Elizabeth Warren suspended her presidential campaign Thursday after finding no path to the Democratic nomination and gave no indication whether she would support fellow progressive Bernie Sanders or the more centrist and newly resurgent front-runner Joe Biden.
“I want to take a little time to think a little more,” she told reporters.
Warren said she believed she could be a bridge between the progressive and centrist wings of the Democratic Party, but the election results showed that was not the case.
“I was told at the beginning of this whole undertaking that there were two lanes, the progressive lane that Bernie Sanders is the incumbent for, and the moderate lane that Joe Biden is the incumbent for, and there’s no room for anyone else in this. I didn’t think that was right -- but evidently I was wrong,” she said.
Sanders told reporters he would “love to have her” as part of his movement.
“There is no question that her agenda what she fought for her campaign is far closer to what I am fighting for” than Biden, Sanders said as he was leaving Vermont for a campaign event in Arizona.
Although she was already known for her progressive ideas, Warren endorsed Hillary Clinton over Sanders in 2016.
At her news conference, Warren was asked about whether she thought gender played a role in her failed campaign. She said that was a “trap question” for women.
“If you say, ‘Yeah, there was sexism in this race everyone says, ‘Whiner!’” Warren said. “And if you say, ‘No, there was no sexism’ about a bazillion women think: ‘What planet do you live on?’” she added.
“All those little girls are going to have to wait four more years,” she said of those who were inspired by the thought of the first female president. “That’s going to be hard,” she said.
But House Speaker Nancy Pelosi said Warren’s withdrawal showed there was “an element of misogyny” in the presidential race.
“Every time I get introduced as the most powerful woman, I almost cry because I wish that were not true,” Pelosi said. “I so wish that we had a woman president of the United States and we came very close to doing that.”
Warren made her announcement in the same place she kicked off her campaign -- outside her house in Cambridge, Massachusetts. As she walked out her front door, the crowd outside cheered “we love you” and “thank you.” She was accompanied by her husband, Bruce, and her dog, Bailey.
The Massachusetts senator never placed higher than third in any primary contest and decided to drop out after failing to win any of the 14 states that voted on Super Tuesday. Her detailed policy proposals proved insufficient to build support from the broad, racially diverse base needed to unite the party.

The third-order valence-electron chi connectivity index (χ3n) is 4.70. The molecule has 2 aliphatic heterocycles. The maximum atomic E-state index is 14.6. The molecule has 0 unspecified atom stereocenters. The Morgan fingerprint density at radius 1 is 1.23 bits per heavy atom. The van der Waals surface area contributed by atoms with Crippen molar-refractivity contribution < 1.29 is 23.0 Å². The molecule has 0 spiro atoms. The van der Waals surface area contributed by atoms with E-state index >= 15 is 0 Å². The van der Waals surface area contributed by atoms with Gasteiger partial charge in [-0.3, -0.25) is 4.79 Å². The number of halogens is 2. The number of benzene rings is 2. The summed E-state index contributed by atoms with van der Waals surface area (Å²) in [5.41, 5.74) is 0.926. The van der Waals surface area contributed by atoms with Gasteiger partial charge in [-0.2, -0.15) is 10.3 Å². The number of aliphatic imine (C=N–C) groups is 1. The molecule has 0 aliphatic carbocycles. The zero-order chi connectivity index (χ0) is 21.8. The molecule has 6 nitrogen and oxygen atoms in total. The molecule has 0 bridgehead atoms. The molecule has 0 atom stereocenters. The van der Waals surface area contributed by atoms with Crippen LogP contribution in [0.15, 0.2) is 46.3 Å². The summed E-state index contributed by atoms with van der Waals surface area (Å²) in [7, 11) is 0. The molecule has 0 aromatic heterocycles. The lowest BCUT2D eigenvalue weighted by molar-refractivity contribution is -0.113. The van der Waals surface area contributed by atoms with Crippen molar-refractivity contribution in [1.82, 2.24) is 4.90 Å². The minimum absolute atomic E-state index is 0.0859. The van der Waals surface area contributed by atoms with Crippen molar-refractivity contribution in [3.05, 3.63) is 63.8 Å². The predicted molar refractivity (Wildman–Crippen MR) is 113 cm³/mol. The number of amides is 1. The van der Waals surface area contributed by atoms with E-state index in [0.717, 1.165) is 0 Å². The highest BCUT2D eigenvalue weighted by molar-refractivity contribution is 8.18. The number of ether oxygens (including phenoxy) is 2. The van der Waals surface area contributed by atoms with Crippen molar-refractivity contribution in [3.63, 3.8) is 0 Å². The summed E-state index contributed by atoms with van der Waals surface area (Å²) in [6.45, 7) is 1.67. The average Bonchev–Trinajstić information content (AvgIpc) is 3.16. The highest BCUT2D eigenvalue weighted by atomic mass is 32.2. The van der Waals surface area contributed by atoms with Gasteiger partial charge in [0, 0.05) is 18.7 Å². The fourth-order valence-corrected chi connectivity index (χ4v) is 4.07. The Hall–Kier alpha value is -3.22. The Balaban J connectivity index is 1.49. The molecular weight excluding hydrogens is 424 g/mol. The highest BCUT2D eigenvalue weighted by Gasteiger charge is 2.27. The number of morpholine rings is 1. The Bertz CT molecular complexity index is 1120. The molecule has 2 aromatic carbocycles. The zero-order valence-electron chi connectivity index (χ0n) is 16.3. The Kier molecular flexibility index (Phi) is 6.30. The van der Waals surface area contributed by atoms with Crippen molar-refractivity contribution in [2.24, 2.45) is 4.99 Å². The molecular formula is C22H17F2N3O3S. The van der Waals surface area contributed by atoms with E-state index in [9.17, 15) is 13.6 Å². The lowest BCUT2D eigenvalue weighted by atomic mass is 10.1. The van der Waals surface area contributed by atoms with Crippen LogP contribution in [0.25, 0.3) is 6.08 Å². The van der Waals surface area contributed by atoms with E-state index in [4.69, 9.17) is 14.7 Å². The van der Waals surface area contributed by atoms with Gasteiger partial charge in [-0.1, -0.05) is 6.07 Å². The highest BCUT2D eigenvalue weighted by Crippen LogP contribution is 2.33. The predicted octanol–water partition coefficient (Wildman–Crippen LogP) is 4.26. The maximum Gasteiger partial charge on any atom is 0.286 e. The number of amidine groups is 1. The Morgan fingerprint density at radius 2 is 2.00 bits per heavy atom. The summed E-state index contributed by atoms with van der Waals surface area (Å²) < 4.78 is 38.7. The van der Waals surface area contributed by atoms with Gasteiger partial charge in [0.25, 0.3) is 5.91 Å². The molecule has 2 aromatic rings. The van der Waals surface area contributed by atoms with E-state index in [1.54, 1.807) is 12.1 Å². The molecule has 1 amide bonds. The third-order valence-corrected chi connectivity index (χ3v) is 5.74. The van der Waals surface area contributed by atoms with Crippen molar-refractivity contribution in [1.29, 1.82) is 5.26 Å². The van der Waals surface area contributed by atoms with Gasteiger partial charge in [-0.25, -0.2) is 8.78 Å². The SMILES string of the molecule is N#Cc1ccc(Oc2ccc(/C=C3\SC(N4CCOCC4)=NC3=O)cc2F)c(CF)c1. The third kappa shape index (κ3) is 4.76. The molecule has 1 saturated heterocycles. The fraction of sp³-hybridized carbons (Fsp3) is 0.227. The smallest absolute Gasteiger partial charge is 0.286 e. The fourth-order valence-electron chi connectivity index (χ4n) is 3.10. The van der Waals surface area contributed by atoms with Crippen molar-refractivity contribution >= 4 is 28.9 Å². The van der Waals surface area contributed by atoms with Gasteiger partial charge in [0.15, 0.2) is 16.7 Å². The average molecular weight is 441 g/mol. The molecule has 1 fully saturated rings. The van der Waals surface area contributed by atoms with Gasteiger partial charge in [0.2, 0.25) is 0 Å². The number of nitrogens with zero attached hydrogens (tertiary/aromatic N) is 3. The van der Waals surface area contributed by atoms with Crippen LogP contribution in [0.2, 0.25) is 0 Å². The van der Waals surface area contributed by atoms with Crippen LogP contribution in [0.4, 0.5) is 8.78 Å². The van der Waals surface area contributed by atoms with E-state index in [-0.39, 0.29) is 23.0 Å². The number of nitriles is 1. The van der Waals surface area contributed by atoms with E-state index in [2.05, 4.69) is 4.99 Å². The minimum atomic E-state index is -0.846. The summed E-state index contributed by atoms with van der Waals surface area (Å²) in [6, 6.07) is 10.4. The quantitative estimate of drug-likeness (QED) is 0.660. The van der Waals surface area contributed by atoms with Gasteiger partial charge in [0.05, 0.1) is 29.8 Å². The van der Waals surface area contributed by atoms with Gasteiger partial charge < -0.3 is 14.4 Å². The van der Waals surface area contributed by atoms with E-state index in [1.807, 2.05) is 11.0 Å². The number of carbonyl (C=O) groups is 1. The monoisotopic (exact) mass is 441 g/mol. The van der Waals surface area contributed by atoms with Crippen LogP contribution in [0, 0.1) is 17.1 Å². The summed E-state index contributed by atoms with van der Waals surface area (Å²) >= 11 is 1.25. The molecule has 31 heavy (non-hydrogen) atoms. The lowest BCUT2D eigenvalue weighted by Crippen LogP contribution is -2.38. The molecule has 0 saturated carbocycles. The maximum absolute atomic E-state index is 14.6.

Even as she was losing the first few contests, Warren was delivering strong debate performances that damaged Michael Bloomberg, who ended his nomination quest on Wednesday.
In a call with supporters on Thursday, she seemed to take credit for taking the former New York City mayor out of the race.
“In this campaign, we have been willing to fight, and, when necessary, we left plenty of blood and teeth on the floor. And I can think of one billionaire who has been denied the chance to buy this election,” she said.
Throughout the campaign, her “I have a plan for that” pitch was insufficient to overcome voters’ doubts about her ability to beat Donald Trump. She found herself squeezed between a progressive electorate that increasingly favored Sanders and moderates who saw her as too far left to bring in the swing-state voters a Democratic nominee will need in the fall.
Her withdrawal is a dramatic reversal for a candidate who had been tied with Biden for first place in October 2019. But in recent months, she was bumped out of the top as Bloomberg ramped up his campaign and Sanders took the lead.
Warren, who entered the race in late 2018, became known for her aggressive criticisms of Wall Street and Washington, her plans to tax wealth and her push to regulate large corporations, which she often said were cheating ordinary people.
“When you see a government that works great for those with money and it’s not working so well for everyone else, that is corruption, pure and simple, and we need to call it out for what it is,” she said at a January rally in Oklahoma City.
While she described herself as a “capitalist in my bones,” the strength of her left-leaning campaign alarmed Wall Street and prompted warnings from billionaires and corporate executives that she intended to tear down the system. She also was a frequent target of Trump, who gave her the nickname “Pocohantas,” a reference to her claim of Native American ancestry that she later recanted and offered an apology.
Warren developed more policy proposals than any of her rivals, rolling out about 80 plans with a total price tag of US$30 trillion. Her best-known proposal -- for a wealth tax -- called for a 2 per cent levy on America’s richest families, which she said would raise US$2.75 trillion over a decade to pay for sweeping proposals for universal health care and canceling student debt.
Her advocacy dated back to her time as a Harvard law professor and endeared her to a voters eager for a sharp left turn for the Democratic Party. But even as she embraced some of the most liberal policies ever espoused by a presidential candidate she ultimately was unable to seize the progressive mantle from Sanders.
Michael Bloomberg is the founder of Bloomberg LP, whose news division is a content partner of BNN Bloomberg.